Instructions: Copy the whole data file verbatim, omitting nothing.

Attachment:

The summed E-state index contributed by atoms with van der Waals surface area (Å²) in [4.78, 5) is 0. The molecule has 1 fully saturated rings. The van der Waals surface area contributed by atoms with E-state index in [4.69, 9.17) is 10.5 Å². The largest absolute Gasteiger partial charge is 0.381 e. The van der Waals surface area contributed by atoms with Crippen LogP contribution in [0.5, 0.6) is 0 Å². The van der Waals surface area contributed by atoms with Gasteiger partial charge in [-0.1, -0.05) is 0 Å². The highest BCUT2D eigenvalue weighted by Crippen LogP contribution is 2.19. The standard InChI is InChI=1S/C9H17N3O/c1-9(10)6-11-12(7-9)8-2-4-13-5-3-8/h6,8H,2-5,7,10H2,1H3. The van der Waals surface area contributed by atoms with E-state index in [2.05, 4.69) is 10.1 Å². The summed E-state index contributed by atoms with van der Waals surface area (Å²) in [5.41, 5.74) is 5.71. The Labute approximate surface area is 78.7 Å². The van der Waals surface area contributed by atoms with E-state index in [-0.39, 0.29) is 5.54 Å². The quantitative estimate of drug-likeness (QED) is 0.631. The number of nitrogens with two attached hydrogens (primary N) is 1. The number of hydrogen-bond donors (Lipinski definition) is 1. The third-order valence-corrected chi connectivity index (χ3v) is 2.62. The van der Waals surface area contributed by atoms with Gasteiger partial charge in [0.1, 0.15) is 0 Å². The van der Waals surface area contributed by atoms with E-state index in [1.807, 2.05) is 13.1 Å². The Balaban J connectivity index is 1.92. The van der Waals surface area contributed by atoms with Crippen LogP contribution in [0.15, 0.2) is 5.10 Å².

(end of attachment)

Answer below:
The summed E-state index contributed by atoms with van der Waals surface area (Å²) in [4.78, 5) is 0. The molecule has 1 fully saturated rings. The van der Waals surface area contributed by atoms with E-state index in [4.69, 9.17) is 10.5 Å². The largest absolute Gasteiger partial charge is 0.381 e. The van der Waals surface area contributed by atoms with Crippen LogP contribution in [0.5, 0.6) is 0 Å². The van der Waals surface area contributed by atoms with Gasteiger partial charge in [-0.1, -0.05) is 0 Å². The highest BCUT2D eigenvalue weighted by Crippen LogP contribution is 2.19. The standard InChI is InChI=1S/C9H17N3O/c1-9(10)6-11-12(7-9)8-2-4-13-5-3-8/h6,8H,2-5,7,10H2,1H3. The van der Waals surface area contributed by atoms with E-state index in [2.05, 4.69) is 10.1 Å². The summed E-state index contributed by atoms with van der Waals surface area (Å²) in [5.41, 5.74) is 5.71. The Labute approximate surface area is 78.7 Å². The van der Waals surface area contributed by atoms with E-state index in [-0.39, 0.29) is 5.54 Å². The quantitative estimate of drug-likeness (QED) is 0.631. The number of nitrogens with two attached hydrogens (primary N) is 1. The number of hydrogen-bond donors (Lipinski definition) is 1. The third-order valence-corrected chi connectivity index (χ3v) is 2.62. The van der Waals surface area contributed by atoms with Gasteiger partial charge in [0.1, 0.15) is 0 Å². The van der Waals surface area contributed by atoms with E-state index in [1.807, 2.05) is 13.1 Å². The Balaban J connectivity index is 1.92. The van der Waals surface area contributed by atoms with Crippen LogP contribution in [0.15, 0.2) is 5.10 Å².